Saturday’s Results

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The Hillary Clinton campaign has always* known that the month between Super Tuesday and the big primaries on March 4 in Texas and Ohio were going to be tough going for her. They include a number of caucuses, where Barack Obama’s better-funded organization has proven itself superior, and contests in states where he has an edge demographically.

Still, the size of those lopsided victories yesterday in Nebraska, Louisiana and Washington (and especially the better-than-two-thirds he got in Washington and Nebraska) is impressive. The news is not expected to be much better for Clinton in Tuesday’s so-called Potomac Primary in D.C., Virginia and Maryland.

And once again, Democratic turnout is as interesting a story as the results themselves. This, for instance, from the New York Times:

In Nebraska, The Omaha World-Herald reported that organizers at two caucus sites had been so overrun by crowds that they abandoned traditional caucusing and asked voters to drop makeshift scrap-paper ballots into a box instead. In Sarpy County, in suburban Omaha, traffic backed up on Highway 370 when thousands of voters showed up at a precinct where organizers had planned for hundreds.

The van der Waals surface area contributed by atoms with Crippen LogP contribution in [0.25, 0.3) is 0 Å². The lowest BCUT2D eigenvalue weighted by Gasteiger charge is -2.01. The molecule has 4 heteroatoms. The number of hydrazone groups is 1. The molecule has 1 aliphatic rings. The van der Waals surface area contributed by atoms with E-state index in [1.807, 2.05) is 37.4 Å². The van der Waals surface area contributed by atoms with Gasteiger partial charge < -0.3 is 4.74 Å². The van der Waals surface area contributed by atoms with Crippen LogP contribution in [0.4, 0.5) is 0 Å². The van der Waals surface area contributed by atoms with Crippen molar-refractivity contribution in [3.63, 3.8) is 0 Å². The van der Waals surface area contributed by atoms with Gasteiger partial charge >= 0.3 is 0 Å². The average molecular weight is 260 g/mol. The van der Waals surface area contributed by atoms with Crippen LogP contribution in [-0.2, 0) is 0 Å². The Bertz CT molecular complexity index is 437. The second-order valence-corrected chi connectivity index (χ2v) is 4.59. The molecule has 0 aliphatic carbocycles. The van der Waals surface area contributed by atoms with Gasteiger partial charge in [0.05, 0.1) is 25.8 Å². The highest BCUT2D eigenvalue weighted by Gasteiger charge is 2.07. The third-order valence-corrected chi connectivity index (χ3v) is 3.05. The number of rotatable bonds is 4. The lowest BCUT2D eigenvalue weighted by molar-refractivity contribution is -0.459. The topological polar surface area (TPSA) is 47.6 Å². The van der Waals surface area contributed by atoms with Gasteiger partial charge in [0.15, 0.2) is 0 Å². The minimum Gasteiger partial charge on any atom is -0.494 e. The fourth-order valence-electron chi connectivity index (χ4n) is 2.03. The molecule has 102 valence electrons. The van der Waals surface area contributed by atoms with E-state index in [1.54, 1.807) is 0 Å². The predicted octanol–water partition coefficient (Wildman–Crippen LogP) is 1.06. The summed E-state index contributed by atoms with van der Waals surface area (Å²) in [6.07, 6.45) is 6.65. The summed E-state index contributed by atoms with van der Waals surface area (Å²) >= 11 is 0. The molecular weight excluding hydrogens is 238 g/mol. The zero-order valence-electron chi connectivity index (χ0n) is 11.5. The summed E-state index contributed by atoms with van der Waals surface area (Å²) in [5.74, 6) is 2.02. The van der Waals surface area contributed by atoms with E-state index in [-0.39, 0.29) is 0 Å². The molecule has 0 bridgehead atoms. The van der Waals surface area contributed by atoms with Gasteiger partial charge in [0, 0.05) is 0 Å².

In Washington, the Democratic party reported record-breaking numbers of caucusgoers, with early totals suggesting turnout would be nearly be nearly double what it was in 2004 — itself a record year — when 100,000 Democrats caucused.

As for me, I’m going to spend this Sunday afternoon dragging the Swampkids to rallies. This is something rarer than a solar eclipse, something that Villager children have never experienced and may never again–a presidential primary where the Beltway’s votes will actually matter.

UPDATE: Swampkids came away from an Obama rally this afternoon massively impressed by the fact that they were interviewed by Chinese and Ethiopian-American media. Message: Hey, anyone can be a pundit.

*Commenters correctly upbraid me for saying this was “always” the case. They are absolutely right. This is only true if you are a political writer who has fallen victim to the incredible compression of the time-space continuum that has been the last six weeks. Indeed, the Clinton campaign had no clue that March was going to be a cruel month until the dawning of that paleolithic era that began in Iowa, as we political reporters were all learning to work with stone tools and painting our stories onto the walls of our caves. But by the days leading into Super Tuesday (was that really less than a week ago?), they were indeed very aware that this was not going to be an easy time for her.